Do Liberals Really Despise Christianity?
"Why do so many liberals despise Christianity?" liberal columnist Damon Linker pondered Wednesday.
In citing two recent examples, Linker was not writing about despising Christians, although that could be part of it, but despising Christianity as a belief system.
In the first example, Brian Palmer wrote for Slate, a liberal news website, about the discomfort he feels over the fact that missionary doctors are helping people in developing nations, motivated by their Christian faith. Palmer believes that their medical work should be separate from their religion, even though they are engaged in the medical work, at great personal sacrifice, because of their religion.
Palmer's distaste for religion leads him, Linker wrote, to an illiberal notion of separating religion from health care.
In the second example, Gordon College, a Christian college in Massachusetts, is being investigated by its accreditation agency for upholding a Christian understanding of sexuality. More specifically, it forbids homosexual practice. (It also forbids all sexual activity outside of marriage, and those with same-sex attraction are welcomed to be part of the Gordon College community.)
"The accreditation board is not so much objecting to the college's treatment of gays as it is rejecting the legitimacy of its devoutly Christian sexual beliefs," Linker wrote.
Linker is a former conservative. He previously edited First Things, a conservative Catholic magazine. After rejecting conservatism and becoming a liberal, he wrote The Theocons: Secular America Under Siege in 2007, a book critical of the Christian Right.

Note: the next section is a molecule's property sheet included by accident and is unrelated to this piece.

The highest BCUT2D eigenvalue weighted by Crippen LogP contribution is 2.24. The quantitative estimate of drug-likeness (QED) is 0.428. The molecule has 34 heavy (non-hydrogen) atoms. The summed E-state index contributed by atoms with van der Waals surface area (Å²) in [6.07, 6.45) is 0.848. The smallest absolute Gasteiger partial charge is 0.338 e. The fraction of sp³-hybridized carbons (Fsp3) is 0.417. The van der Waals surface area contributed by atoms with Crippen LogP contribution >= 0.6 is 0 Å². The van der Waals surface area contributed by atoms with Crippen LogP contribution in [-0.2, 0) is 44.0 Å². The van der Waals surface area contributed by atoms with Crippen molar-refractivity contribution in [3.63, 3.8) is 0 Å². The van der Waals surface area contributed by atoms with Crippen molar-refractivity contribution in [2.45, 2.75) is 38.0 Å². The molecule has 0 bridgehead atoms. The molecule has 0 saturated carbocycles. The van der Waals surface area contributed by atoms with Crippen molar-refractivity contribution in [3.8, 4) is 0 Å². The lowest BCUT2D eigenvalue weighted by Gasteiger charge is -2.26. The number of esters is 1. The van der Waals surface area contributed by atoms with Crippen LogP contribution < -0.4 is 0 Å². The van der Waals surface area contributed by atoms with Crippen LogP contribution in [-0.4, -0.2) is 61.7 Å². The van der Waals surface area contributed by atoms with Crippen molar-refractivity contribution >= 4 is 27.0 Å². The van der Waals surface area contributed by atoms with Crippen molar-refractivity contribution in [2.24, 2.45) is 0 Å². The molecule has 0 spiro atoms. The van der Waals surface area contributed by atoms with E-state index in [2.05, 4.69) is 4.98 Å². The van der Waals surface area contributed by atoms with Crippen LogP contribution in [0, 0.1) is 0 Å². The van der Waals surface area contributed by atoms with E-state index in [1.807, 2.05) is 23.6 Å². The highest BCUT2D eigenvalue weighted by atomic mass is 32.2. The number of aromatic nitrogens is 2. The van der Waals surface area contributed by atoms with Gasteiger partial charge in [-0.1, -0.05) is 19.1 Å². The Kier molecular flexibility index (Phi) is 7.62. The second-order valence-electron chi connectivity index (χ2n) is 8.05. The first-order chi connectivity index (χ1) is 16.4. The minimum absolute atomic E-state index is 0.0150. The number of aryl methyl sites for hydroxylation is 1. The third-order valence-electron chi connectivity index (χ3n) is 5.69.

Many of his recent articles have dealt with the recent trend of illiberal liberals, or, as he wrote in July, "how liberalism became an intolerant dogma."
Linker and a few other liberals have raised concerns about those on the Left who have begun to treat some conservative viewpoints, especially those related to homosexuality, as akin to racism, and thus must be driven from the public square.
In other recent examples, Brendan Eich was forced out of his position as CEO of Mozilla, the Benham Brothers lost a reality show with HGTV, attempts were made to force A&E's "Duck Dynasty" off the air, Intervarsity can no longer be a student organization on any California State University campus, as well as a slew of speakers who have been disinvited from college campuses.
What is missing from Linker's article is that there are many Christians today who are liberal, and whose liberal views are inspired by their understanding of scripture. There are active liberal movements in all the main branches of American Christianity — Catholic, Mainline Protestant and Evangelical Protestant. This was true in the past as well. Christian beliefs motivated those in the Abolitionist Movement, Suffrage Movement, Progressive Movement and Civil Rights Movement, for instance.
Where do these Christian views fit with the new liberalism? Will they continue to be welcomed into the fold?
Linker acknowledges that he still has a lot to learn about the new illiberal wave among American liberals that is rejecting skepticism, pluralism and diversity, and believes it important to understand where that wave is headed.
"What matters is that we acknowledge that something in the liberal mind has changed, and that we act to recover what has been lost," he wrote.